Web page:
Former Lineman Goodwin Snaps Saints to Super Bowl XLIV Title

Feb. 7, 2010

MIAMI, Fla. -- Four former members of the University of Michigan football program helped the New Orleans Saints claim their first Vince Lombardi Trophy as Super Bowl XLIV champions with 31-17 victory over the Indianapolis Colts on Sunday evening (Feb. 7) at Sun Life Stadium. The Saints erased a 10-0 first-quarter deficit and scored on a 74-yard interception return with 2:28 remaining and held on another late possession to claim their first world championship.

The Wolverine program was represented by six players in the NFL championship game. The Saints roster includes center Jonathan Goodwin (1999-2002) and wide receiver Adrian Arrington (2004-07) on the field and assistant coaches Mike Mallory (1982-85) and Terry Malone (1997-2005). The Colts roster boasts running back Mike Hart (2004-07) and cornerback Marlin Jackson (2001-04).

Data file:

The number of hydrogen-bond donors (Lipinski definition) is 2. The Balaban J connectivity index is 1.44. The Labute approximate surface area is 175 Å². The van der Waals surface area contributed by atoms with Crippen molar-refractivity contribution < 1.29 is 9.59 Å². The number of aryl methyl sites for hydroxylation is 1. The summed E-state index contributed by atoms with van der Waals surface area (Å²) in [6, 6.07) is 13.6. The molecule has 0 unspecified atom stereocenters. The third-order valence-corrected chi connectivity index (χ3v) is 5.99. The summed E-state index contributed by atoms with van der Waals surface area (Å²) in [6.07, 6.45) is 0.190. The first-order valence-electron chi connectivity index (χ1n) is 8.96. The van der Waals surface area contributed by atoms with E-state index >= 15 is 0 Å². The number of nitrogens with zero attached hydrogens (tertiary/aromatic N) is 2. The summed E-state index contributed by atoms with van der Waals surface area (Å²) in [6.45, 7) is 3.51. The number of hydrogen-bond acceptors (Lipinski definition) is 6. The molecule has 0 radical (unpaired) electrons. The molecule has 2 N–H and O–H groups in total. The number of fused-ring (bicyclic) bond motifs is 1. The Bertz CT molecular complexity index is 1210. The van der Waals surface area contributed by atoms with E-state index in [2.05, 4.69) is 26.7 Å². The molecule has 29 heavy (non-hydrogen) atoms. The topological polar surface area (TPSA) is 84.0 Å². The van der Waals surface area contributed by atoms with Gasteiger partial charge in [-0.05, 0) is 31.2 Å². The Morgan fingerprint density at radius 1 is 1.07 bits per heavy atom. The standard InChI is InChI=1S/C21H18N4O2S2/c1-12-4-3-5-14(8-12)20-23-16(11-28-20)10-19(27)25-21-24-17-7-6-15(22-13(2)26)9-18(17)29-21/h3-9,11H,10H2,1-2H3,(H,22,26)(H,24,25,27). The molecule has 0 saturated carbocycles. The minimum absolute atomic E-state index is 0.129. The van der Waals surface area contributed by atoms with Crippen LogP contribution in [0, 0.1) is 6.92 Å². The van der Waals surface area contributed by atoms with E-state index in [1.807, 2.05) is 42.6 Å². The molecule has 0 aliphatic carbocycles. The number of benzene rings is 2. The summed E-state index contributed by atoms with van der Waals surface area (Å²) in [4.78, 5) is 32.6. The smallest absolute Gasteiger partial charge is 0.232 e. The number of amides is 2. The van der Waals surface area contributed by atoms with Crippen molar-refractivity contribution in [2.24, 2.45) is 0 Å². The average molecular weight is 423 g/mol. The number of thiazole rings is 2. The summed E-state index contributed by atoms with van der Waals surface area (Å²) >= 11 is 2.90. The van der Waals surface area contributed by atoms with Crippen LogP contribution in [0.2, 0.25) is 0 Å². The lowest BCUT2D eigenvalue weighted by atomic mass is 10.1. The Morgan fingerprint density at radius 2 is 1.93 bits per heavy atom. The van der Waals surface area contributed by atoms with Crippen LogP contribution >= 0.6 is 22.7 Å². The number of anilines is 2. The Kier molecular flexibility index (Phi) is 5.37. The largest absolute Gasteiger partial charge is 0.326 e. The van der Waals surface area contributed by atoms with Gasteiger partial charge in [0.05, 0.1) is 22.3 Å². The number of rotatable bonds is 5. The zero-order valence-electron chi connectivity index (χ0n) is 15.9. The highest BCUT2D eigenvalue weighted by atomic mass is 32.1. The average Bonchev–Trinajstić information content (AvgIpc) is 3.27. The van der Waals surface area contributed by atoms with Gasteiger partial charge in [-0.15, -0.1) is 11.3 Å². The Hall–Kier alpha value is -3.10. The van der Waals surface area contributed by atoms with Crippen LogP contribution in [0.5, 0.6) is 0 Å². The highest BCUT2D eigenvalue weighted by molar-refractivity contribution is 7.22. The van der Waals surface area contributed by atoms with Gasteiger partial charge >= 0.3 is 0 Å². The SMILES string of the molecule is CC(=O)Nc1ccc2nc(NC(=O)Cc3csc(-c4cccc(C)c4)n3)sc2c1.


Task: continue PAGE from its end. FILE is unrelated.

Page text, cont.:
Goodwin started at center and played all 58 offensive snaps in the contest, helping the offense score on five drives (three field goals and two touchdowns). Arrington warmed up but was inactive for the game.

On the sidelines coaching for the Saints was a pair of former Wolverines -- linebacker Mallory and former offensive line coach and offensive coordinator Malone. Mallory is in the second season as the assistant special teams coach and Malone is in his fourth season as the Saints' tight end coach.

Hart played tailback and fullback during the contest. He was on the field during the Colts 96-yard touchdown drive during the first stanza and saw action on two others series. Hart carried the ball for four yards from the Colts' one-yard line after the defense held on a fourth-down play with under two minutes left in the first half. He added a third-down run on the same series that was stopped for no gain. Jackson is on the Colts' injured reserve after hurting his knee four games into the season.

Media Contact: David Ablauf (734) 763-4423

»  Learn about season ticket opportunities for the 2017 Michigan football season.